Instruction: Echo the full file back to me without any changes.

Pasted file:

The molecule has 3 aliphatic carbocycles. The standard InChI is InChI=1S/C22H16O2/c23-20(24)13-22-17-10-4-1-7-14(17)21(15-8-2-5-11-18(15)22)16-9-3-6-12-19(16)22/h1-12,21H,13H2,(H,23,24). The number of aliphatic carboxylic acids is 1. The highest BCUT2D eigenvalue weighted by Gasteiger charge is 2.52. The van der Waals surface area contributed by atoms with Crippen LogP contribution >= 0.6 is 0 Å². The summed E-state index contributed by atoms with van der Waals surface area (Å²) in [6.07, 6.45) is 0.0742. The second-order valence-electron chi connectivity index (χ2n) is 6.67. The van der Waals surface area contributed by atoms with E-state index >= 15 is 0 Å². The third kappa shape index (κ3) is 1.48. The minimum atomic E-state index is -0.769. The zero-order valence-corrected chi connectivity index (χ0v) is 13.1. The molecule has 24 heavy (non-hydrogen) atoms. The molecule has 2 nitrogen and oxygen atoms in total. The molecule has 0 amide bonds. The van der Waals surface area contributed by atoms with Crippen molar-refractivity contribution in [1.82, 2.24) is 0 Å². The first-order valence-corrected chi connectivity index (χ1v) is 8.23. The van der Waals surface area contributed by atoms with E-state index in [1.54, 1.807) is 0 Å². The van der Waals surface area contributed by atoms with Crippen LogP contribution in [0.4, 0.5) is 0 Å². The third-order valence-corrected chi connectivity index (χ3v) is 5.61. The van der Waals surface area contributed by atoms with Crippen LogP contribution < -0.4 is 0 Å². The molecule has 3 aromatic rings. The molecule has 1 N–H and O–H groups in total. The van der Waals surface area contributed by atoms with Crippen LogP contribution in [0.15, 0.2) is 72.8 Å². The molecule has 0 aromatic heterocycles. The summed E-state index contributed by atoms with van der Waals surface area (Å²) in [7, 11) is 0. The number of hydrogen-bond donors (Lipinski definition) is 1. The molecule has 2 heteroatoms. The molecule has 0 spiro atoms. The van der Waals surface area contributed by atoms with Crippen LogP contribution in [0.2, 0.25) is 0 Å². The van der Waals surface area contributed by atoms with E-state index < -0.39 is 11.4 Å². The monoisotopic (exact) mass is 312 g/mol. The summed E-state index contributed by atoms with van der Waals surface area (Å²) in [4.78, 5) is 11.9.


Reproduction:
The molecule has 3 aliphatic carbocycles. The standard InChI is InChI=1S/C22H16O2/c23-20(24)13-22-17-10-4-1-7-14(17)21(15-8-2-5-11-18(15)22)16-9-3-6-12-19(16)22/h1-12,21H,13H2,(H,23,24). The number of aliphatic carboxylic acids is 1. The highest BCUT2D eigenvalue weighted by Gasteiger charge is 2.52. The van der Waals surface area contributed by atoms with Crippen LogP contribution >= 0.6 is 0 Å². The summed E-state index contributed by atoms with van der Waals surface area (Å²) in [6.07, 6.45) is 0.0742. The second-order valence-electron chi connectivity index (χ2n) is 6.67. The van der Waals surface area contributed by atoms with E-state index >= 15 is 0 Å². The third kappa shape index (κ3) is 1.48. The minimum atomic E-state index is -0.769. The zero-order valence-corrected chi connectivity index (χ0v) is 13.1. The molecule has 24 heavy (non-hydrogen) atoms. The molecule has 2 nitrogen and oxygen atoms in total. The molecule has 0 amide bonds. The van der Waals surface area contributed by atoms with Crippen molar-refractivity contribution in [1.82, 2.24) is 0 Å². The first-order valence-corrected chi connectivity index (χ1v) is 8.23. The van der Waals surface area contributed by atoms with E-state index in [1.54, 1.807) is 0 Å². The van der Waals surface area contributed by atoms with Crippen LogP contribution in [0.4, 0.5) is 0 Å². The third-order valence-corrected chi connectivity index (χ3v) is 5.61. The van der Waals surface area contributed by atoms with Crippen LogP contribution < -0.4 is 0 Å². The molecule has 3 aromatic rings. The molecule has 1 N–H and O–H groups in total. The van der Waals surface area contributed by atoms with Crippen LogP contribution in [0.15, 0.2) is 72.8 Å². The molecule has 0 aromatic heterocycles. The summed E-state index contributed by atoms with van der Waals surface area (Å²) in [7, 11) is 0. The number of hydrogen-bond donors (Lipinski definition) is 1. The molecule has 2 heteroatoms. The molecule has 0 spiro atoms. The van der Waals surface area contributed by atoms with Crippen LogP contribution in [0.2, 0.25) is 0 Å². The van der Waals surface area contributed by atoms with E-state index < -0.39 is 11.4 Å². The monoisotopic (exact) mass is 312 g/mol. The summed E-state index contributed by atoms with van der Waals surface area (Å²) in [4.78, 5) is 11.9.